Chinese Ministry of Public Security – the “ coercive arm ” of the Communist Party

China illustration

A few blocks from the Yellow River that runs through Shanghai, is a huge stone building located in one of the city’s oldest neighborhoods. A sign, bearing the words “Public Security”, extends across the entrance.

It is one of the thousands of stations in China that are falling under the Ministry of Public Security (MPS) – some housed in gigantic buildings and others in mobile vans – responsible for law and order.

On a daily basis, the MPS fights against crime in all its forms – homicide, theft, drugs, economic crime, counter-terrorism. It also operates at the local level – carrying out neighborhood patrols, chasing illegal street vendors, drafting traffic tickets and ensuring social distancing is observed in restaurants.

But in China, the MPS – with two million officers and a vast network of agencies – does much more than regular police.

“The MPS – it’s not just about the police,” said Samantha Hoffman, senior analyst at the Australian Strategic Policy Institute, a think tank.

“They are also there to protect the party-state, and Xi Jinping made it clear … Ultimately, the MPS is loyal to the [Chinese Communist] Party, and must be loyal to the Party, like any other part of the Party-State.

Police patrol the perimeter of the capital's international airport in Beijing & # xa0;  - Thomas Peter / Reuters

Police patrol the perimeter of the capital’s international airport in Beijing – Thomas Peter / Reuters

Above all, the MPS “is the coercive arm of the Communist Party,” said Edward Schwark, an academic who studies China’s security policy and a doctoral candidate at the University of Oxford. “He is essentially responsible for enforcing the dictatorship on the enemies of the Party. This is how the MPS sees its main mission. “

In recent years, public security bureaus across China, like the one in Shanghai, have improved their technological capabilities to serve a multitude of purposes, collecting millions of data points on Chinese citizens, foreign residents, and visitors. , such as businessmen, tourists and visitors. student exchange.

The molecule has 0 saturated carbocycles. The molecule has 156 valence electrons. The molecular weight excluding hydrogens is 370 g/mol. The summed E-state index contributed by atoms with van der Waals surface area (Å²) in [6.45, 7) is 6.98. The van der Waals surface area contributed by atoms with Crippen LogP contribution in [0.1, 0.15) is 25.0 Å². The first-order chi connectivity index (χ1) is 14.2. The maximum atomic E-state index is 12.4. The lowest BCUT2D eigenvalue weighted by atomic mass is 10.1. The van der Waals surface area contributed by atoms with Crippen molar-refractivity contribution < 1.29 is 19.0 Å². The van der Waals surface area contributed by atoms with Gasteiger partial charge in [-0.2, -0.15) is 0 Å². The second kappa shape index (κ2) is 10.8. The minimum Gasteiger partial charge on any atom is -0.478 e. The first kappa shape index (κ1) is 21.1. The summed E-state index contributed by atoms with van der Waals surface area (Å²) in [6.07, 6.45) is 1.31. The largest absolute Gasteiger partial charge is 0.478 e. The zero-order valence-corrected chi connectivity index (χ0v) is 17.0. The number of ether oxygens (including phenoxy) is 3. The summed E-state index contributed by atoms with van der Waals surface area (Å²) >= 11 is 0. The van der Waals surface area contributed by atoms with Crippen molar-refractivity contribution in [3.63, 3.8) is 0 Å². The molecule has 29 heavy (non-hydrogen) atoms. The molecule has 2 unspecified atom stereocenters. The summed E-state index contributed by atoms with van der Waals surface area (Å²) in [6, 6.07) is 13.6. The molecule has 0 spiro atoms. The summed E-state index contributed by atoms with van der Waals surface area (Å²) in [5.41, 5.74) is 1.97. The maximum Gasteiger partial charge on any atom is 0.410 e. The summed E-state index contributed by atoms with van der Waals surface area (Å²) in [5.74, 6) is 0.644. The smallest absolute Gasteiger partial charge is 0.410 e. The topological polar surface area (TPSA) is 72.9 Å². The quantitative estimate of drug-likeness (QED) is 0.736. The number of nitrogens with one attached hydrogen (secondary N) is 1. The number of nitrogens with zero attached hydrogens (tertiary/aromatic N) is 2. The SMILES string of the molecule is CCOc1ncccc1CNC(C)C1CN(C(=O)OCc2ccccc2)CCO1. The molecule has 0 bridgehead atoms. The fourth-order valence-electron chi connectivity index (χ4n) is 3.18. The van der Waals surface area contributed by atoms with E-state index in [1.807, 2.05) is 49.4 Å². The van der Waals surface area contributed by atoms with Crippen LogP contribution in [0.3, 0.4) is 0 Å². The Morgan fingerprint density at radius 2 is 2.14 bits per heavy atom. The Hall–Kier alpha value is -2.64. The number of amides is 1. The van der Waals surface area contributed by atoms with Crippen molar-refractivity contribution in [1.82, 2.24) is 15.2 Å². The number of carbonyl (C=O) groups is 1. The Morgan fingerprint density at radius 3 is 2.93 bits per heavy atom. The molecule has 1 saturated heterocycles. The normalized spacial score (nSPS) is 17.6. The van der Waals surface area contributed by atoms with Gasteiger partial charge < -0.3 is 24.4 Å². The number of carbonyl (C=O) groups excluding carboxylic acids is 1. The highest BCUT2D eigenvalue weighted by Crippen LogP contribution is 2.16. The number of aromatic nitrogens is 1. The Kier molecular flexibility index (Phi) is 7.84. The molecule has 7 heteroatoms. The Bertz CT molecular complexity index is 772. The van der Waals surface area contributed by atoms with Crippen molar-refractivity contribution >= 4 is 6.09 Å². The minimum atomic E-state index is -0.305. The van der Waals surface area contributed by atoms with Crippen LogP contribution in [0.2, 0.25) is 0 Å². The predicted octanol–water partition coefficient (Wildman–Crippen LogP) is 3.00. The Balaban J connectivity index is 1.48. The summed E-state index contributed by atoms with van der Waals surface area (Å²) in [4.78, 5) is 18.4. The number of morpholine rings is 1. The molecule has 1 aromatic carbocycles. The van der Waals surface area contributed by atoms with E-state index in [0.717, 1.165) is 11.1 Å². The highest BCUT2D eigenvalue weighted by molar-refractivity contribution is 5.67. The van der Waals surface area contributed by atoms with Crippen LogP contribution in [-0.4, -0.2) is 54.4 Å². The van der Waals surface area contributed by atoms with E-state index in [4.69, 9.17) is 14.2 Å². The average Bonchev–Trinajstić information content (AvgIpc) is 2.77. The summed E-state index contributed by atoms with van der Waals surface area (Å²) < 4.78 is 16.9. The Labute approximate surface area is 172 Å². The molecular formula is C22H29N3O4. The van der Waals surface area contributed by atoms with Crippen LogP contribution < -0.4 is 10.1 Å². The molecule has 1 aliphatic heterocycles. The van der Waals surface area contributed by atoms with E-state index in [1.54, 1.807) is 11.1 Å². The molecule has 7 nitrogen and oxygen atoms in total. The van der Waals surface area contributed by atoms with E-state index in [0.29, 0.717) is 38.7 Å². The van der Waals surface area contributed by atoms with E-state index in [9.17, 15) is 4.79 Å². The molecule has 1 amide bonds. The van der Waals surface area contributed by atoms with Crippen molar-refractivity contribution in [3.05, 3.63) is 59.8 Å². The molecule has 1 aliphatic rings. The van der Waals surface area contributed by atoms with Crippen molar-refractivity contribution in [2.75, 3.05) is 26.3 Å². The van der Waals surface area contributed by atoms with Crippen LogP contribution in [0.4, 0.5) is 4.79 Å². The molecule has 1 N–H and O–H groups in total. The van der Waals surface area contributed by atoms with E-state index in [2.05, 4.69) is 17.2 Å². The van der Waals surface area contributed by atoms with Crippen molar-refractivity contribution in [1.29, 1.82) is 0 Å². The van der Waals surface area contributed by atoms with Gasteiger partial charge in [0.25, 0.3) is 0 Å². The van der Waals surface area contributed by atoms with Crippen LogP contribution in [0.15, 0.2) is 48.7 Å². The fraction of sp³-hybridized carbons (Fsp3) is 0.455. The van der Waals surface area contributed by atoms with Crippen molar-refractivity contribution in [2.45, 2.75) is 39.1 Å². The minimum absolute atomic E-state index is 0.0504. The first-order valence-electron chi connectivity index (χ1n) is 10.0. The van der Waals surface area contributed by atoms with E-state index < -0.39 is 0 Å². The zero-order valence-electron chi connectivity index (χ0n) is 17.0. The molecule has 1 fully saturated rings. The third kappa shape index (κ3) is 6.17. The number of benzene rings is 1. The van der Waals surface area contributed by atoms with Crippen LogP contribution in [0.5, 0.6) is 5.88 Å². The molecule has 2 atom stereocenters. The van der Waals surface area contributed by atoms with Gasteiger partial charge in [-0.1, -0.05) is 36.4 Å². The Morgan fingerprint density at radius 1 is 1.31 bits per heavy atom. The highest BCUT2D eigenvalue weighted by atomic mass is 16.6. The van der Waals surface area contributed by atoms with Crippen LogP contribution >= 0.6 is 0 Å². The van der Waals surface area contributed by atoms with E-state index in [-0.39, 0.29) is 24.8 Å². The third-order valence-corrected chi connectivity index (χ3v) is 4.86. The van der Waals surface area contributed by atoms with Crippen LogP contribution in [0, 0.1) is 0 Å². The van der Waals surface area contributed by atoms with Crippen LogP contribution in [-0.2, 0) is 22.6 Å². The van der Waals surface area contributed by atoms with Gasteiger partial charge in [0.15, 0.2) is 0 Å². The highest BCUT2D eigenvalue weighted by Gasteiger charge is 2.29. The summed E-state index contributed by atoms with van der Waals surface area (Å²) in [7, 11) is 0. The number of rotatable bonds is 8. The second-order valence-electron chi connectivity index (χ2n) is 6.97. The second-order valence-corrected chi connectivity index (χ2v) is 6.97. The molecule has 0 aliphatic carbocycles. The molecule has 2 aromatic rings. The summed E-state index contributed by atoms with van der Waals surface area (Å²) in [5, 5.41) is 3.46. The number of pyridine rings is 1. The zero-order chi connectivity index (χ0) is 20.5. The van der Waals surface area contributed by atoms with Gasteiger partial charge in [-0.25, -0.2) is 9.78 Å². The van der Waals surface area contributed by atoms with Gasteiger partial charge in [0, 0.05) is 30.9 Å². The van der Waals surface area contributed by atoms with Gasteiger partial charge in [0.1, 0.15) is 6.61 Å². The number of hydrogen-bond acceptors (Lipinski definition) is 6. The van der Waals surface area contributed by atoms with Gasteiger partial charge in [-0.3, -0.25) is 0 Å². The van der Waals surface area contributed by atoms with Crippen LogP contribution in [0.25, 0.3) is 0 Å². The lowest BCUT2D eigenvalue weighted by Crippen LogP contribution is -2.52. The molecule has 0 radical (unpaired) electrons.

Everyone entering China is tracked to some extent – upon landing, biometric data is collected and their movements recorded as people pass through checkpoints while on the move.

Further data arrives via high-tech surveillance, implemented using multiple cameras, facial recognition technology and GPS systems.

To some extent, data entered in this way is routine and can help authorities, for example, by improving traffic management and identifying potholes for repair. But experts say the same technology is also used to track and suppress individuals considered a threat or a target to watch, such as human rights dissidents and diplomats.

“This is how the party approaches social management – it doesn’t have to be coercive all the time, because it is also problem solving,” Ms. Hoffman said. “But that doesn’t mean it’s one or the other; it’s always both.

“The ultimate goal of the Party is really its own security,” she said. “Social management is part of this framework… [in terms of] prevent the emergence of a crisis. “

Chinese security agencies, including the MPS, also have access to user data and activities through social media platforms operated by private third-party companies, such as Tencent’s ubiquitous WeChat platforms.

This allows Chinese authorities to find and reprimand people like the late whistleblower Dr. Li Wenliang, who warned his colleagues of a new coronavirus at the end of 2019 using WeChat.

It’s unclear how long this data is kept by an agency like MPS and its network of offices – perhaps indefinitely, experts said.

China continues to harass exiles on British soil, claim victims

China continues to harass exiles on British soil, claim victims

What is clear is that China is working on how to make better sense of all the data collected with artificial intelligence, and to organize it in a more coherent way by integrating the different platforms used.

In the long run, experts like Hoffman say China is on track to create a digital authoritarian state with hardware and software that can be easily exported to other countries.

Part of the reason Chinese police have been drawn to using technology has to do with the way the ministry has organized and funded local offices, Schwarck said.

The central government will pay part of the budgets of local public security offices, but much of the funding comes from lower levels of government, which often do not have enough resources to share.

The technology “allows them to solve or circumvent some of the long-standing problems they face with budgetary resources and labor shortages,” Schwarck said. “These networks – surveillance platforms, CCTV cameras – provide a kind of coverage that a police force, just in terms of manpower, wouldn’t be able to provide otherwise.”

“It’s like a force multiplier,” he says. If there are not “enough police officers at the time, you do not have enough resources to launch investigations, it is convenient to have this kind of network surveillance system that gives you a ubiquitous view of this. that is happening”.

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